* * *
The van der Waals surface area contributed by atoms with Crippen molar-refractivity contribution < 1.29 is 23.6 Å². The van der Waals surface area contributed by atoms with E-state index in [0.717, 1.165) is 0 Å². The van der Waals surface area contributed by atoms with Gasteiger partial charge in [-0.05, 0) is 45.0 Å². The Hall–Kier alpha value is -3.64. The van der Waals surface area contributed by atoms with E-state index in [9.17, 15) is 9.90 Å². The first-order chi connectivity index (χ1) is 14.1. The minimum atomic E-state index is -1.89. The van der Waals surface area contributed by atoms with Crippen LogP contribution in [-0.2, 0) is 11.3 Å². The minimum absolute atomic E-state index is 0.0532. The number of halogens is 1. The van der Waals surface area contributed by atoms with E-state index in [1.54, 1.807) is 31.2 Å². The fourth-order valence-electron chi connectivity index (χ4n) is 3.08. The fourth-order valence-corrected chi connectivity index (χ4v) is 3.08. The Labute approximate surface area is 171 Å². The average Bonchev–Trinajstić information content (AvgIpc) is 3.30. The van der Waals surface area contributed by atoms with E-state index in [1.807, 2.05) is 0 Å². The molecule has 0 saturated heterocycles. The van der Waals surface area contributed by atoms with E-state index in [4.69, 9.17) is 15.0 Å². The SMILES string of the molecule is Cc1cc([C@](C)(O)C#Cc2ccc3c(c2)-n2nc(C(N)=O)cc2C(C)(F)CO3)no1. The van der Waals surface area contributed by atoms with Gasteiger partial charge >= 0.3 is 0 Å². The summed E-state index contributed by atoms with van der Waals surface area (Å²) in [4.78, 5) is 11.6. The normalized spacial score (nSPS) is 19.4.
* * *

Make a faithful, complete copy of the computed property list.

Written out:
The van der Waals surface area contributed by atoms with Crippen molar-refractivity contribution < 1.29 is 23.6 Å². The van der Waals surface area contributed by atoms with E-state index in [0.717, 1.165) is 0 Å². The van der Waals surface area contributed by atoms with Gasteiger partial charge in [-0.05, 0) is 45.0 Å². The Hall–Kier alpha value is -3.64. The van der Waals surface area contributed by atoms with E-state index in [9.17, 15) is 9.90 Å². The first-order chi connectivity index (χ1) is 14.1. The minimum atomic E-state index is -1.89. The van der Waals surface area contributed by atoms with Crippen LogP contribution in [-0.2, 0) is 11.3 Å². The minimum absolute atomic E-state index is 0.0532. The number of halogens is 1. The van der Waals surface area contributed by atoms with E-state index in [1.54, 1.807) is 31.2 Å². The fourth-order valence-electron chi connectivity index (χ4n) is 3.08. The fourth-order valence-corrected chi connectivity index (χ4v) is 3.08. The Labute approximate surface area is 171 Å². The average Bonchev–Trinajstić information content (AvgIpc) is 3.30. The van der Waals surface area contributed by atoms with E-state index in [1.807, 2.05) is 0 Å². The molecule has 0 saturated heterocycles. The van der Waals surface area contributed by atoms with E-state index in [4.69, 9.17) is 15.0 Å². The SMILES string of the molecule is Cc1cc([C@](C)(O)C#Cc2ccc3c(c2)-n2nc(C(N)=O)cc2C(C)(F)CO3)no1. The van der Waals surface area contributed by atoms with Gasteiger partial charge >= 0.3 is 0 Å². The summed E-state index contributed by atoms with van der Waals surface area (Å²) in [4.78, 5) is 11.6. The normalized spacial score (nSPS) is 19.4.